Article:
The Hotelier - Home, Like Noplace Is There (Cover Artwork)
Staff Pick

The Hotelier

The Hotelier: Home, Like Noplace Is There

Home, Like Noplace Is There (2014)

Tiny Engines


4.5
So how about this rebranding? Let me not nitpick. Their old sound was pretty solid - open, honest and emotional. The Hotelier continues in the same vein and as emo, melodic and warm as Home, Like Noplace Is There gets, there's still a rough edge to their music that takes them a notch above many in ...

So how about this rebranding? Let me not nitpick. Their old sound was pretty solid - open, honest and emotional. The Hotelier continues in the same vein and as emo, melodic and warm as Home, Like Noplace Is There gets, there's still a rough edge to their music that takes them a notch above many in the game. This album is arguably their strongest music to date and they manage to shoot the most cathartic of bullets at you.

"An Introduction To The Album" offers a guitar-fueled ballad that signals just how well and how much the multi-layered vocals would be used on the record. It creates the most apt atmosphere of angst for the remainder of the record and "The Scope Of All This Rebuilding" plays neatly off this, with an anthemic, pop-punk beat. It's as alternative and contagious as I remembered the band which strides sweetly into the bass-ridden "In Framing". The tones of folk-punk would no doubt beckon for calls of yet another 'emo-revival' band but in its own twinkly pride, this record is full of guile and deserves praise. There's a lot of belief in the personal, subtle ideas embedded but The Hotelier carefully crafted this for success -- it's no accident that The Hotel Year (R.I.P) found new ingredients for their musical recipe while still shooting off their strengths.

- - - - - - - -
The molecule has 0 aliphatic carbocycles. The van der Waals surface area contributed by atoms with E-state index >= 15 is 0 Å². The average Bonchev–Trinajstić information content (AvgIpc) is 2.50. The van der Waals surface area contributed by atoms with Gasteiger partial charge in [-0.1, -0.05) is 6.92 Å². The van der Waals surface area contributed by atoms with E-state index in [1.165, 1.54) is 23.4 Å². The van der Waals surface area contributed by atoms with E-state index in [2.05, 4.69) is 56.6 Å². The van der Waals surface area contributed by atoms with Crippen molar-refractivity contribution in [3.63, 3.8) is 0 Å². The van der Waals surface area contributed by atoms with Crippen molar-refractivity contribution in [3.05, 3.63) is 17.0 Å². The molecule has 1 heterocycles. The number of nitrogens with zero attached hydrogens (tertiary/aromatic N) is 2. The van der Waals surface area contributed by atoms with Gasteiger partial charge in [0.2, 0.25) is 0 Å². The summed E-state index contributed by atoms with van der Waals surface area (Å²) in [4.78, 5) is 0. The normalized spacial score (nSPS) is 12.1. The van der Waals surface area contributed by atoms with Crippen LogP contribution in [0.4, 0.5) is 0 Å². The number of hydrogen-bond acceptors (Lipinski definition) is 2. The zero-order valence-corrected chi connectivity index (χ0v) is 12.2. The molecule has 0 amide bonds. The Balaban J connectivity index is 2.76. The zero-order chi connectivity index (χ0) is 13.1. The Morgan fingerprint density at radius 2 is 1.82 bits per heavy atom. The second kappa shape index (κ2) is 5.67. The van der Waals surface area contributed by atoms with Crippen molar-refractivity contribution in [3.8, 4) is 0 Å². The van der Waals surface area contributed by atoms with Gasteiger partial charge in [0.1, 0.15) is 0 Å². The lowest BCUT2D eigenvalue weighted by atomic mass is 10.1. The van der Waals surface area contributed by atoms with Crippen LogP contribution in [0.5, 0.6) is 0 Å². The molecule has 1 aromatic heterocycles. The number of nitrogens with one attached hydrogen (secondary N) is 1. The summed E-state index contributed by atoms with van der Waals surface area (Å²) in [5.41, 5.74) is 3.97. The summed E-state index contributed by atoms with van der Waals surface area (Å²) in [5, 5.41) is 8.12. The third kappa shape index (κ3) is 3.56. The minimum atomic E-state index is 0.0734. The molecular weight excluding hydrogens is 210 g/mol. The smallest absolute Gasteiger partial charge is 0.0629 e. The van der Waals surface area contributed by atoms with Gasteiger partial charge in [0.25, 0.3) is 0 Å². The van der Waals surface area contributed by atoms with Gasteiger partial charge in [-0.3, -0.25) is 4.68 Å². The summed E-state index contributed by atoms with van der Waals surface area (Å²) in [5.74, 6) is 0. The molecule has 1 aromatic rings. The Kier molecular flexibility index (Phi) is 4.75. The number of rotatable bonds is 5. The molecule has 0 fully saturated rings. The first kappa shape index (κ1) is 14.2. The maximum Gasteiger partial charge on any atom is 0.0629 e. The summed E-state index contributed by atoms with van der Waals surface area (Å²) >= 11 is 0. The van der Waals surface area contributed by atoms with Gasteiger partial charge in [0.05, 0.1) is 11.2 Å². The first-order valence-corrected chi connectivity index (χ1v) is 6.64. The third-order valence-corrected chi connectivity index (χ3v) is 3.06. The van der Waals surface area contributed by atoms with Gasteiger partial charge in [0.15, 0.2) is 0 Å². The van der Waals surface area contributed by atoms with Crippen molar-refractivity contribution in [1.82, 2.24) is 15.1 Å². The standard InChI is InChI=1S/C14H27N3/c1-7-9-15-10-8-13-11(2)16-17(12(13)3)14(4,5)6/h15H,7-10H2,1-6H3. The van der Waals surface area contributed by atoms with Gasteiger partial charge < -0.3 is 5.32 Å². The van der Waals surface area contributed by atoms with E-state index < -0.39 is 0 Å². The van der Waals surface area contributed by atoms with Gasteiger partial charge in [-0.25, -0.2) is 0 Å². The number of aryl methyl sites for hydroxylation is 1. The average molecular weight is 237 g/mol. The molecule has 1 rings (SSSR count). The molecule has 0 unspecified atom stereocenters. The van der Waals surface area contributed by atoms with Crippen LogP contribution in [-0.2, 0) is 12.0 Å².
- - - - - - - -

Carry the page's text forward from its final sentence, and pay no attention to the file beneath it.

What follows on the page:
Those ingredients are encased in cathartic rock songs, sent to delicate and destructive extremes with political statements through personal explorations. "Among The Wildflowers" shows just why. It's unique, disarming and powerful a la Jimmy Eat World, bar the more pronounced dual vocals. The mixed vocals really shine throughout and this musical sheen's gonna last a while as the latter half of the song pans out like a screamo/emo beast that should have been the record's closer. There's a dichotomy in "Life In Drag" that's melodic, screamo, calloused yet with an apprehension that I reckon they intentionally placed in. The lyrical tension is near-flawless and you sense the fractal influence of Sunny Day Real Estate and Small Brown Bike in more than a few doses - harmonic guitars, pristine vocals and a swoonish ambiance.

"Discomfort Revisited" winds things down in a start-stop harmony that's emo-punk to set the stage for "Dendron", with its distorted guitars and catchy disposition that sounds like a slightly upbeat The Weakerthans. It ends on a rampaging note to once more reiterate the emo flood that they wanted to drown you in. It's a remarkable record and one I'll be playing for months to come. I can sense it already. Really brilliant stuff here and the bar's set so high, I wonder how they'll top this.